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Ireland in Fiction, ed. Stephen Brown (Dublin: Maunsel 1919); 1805-1872; went to London in 1856; Bachelor of the Albany; My Uncle the Curate; Reuben Medlicott; A Woman of Business [or the Lady and the Lawyer, 3 Vol. (1870)]. IF lists, The Falcon Family (1845); Brown characterises Savage as a witty, clever novelist, v. popular in his day; cites John Mitchel review, styling his work as an example of Irish writing calculated for the English market.
D. J. ODonoghue, The Poets of Ireland: A Biographical Dictionary (Dublin: Hodges Figgis & Co 1912); Marmion Wilmo [sic] Savage, b.?1805; TCD schol. 1822; BA 1824; Government post; first clerk of Council, Dublin Castle; auditor of the extern College Historical Society, 1829-30; edited The Examiner, and The Annual Register; contrib. Dublin University Magazine; second [recte ?first] wife was niece of Lady Morgan; d. Torquay, 1 May; witty, pop. novelist, The Bachelor of the Albany; The Falcon Family; Reuben Medlicott; wrote for DUM; author of the phrase Young Ireland; play in Dublin in [?1847].
Patrick Rafroidi, Irish Literature in English, The Romantic Period, 1789-1850 (Gerrards Cross: Colin Smythe 1980), Vol. 2; b. Dublin, ed. TCD; govt. post; settled London, 1856; contrib. DUM, Annual Register and The Examiner. d. Torquay. Works as IF [supra], adding Clover Cottage, adapted for stage as Nine Points of the Law, com. (1856). SEE ALSO, Rafroidi, Irish Literature in English, The Romantic Period, Vol 1 (1980), Extract from M Savage, The Falcon Family, 1845, in which the publisher of Mercury congratulates himself on a book about Ireland fabricated in Londons Irish region, with Welsh scenery, Theres a morbid happetite, just now, for personal hobservation. [206-07]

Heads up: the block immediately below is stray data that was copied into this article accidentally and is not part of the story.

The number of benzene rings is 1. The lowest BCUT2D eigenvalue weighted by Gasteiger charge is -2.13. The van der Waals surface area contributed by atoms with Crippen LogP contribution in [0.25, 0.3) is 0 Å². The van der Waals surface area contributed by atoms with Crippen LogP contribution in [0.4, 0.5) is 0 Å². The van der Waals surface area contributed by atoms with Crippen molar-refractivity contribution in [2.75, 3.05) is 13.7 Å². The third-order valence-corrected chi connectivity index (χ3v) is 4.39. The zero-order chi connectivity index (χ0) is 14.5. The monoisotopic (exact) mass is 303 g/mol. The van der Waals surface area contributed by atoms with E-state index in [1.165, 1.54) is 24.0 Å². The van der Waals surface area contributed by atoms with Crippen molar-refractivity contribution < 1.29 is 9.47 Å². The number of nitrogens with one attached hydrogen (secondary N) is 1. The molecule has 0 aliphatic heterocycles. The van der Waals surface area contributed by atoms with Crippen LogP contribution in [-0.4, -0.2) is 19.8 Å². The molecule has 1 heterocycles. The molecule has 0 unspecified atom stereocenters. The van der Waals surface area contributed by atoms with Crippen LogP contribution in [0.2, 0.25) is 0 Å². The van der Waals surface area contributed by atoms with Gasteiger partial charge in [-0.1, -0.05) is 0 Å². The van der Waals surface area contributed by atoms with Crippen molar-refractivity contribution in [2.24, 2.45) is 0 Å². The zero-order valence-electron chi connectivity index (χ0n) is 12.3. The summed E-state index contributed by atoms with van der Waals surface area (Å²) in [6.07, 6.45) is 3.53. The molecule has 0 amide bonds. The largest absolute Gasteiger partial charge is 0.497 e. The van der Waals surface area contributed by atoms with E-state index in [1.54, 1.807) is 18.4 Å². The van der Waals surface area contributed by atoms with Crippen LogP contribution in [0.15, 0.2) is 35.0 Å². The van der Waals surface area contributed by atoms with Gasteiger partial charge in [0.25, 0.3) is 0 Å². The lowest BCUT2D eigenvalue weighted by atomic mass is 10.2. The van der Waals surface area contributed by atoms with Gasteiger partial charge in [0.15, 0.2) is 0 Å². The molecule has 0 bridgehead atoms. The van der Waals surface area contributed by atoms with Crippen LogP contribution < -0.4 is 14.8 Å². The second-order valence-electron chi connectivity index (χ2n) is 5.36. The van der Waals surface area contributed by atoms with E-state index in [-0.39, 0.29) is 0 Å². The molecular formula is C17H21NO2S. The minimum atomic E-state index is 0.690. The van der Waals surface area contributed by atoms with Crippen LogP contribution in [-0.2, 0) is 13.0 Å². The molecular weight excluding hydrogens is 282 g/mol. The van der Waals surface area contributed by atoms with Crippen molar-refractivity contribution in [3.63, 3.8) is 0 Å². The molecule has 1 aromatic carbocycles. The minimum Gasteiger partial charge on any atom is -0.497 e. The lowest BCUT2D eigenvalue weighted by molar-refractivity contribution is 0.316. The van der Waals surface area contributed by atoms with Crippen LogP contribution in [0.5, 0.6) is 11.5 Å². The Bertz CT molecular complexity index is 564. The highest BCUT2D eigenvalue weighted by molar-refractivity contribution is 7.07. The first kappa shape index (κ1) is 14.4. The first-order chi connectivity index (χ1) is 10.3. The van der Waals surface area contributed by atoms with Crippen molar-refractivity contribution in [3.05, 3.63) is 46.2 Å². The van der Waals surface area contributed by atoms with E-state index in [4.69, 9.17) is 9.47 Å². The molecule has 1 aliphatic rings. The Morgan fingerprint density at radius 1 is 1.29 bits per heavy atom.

John Sutherland, The Longman Companion to Victorian Fiction (Harlow: Longmans 1988); b. Dublin, son of Protestant clergy; grad. TCD 1824, Dublin Castle clerk to council; contrib. DUM; wrote the Peacockian The Falcon Family or Young Ireland (1845), satirising physical force wing of the Young Ireland movement, and criticised as a malignant libel on the people of Ireland; reprinted, with witty preface; The Bachelor of the Albany (1847), his best work, a story of commercial doings of an English firm as they affect Mr. Baker, the bachelor of the titles fashionable address; incidental satire of Oxford Movement; My Uncle the Curate (1849); Reuben Medlicott, or The Coming Man (1852); Colver Cottage (1856), novella successfully dramatised by Tom Taylor as Nine Points of the Law; The Women of Business (1870), a story of feuding over an estate between sisters-in-law, one worthy and one vulgar; his tone is light, self-consciously entertaining, and sometimes slangy. Moved to London in 1856 and ed. the Examiner after John Forster; m. twice, first to neice of Lady Morgan; d. Torquay.
Belfast Public Library holds Bachelor of the Albany (1847); Cl[o]ver Cottage (1867); The Falcon Family (1845); My Uncle the Curate (1867).
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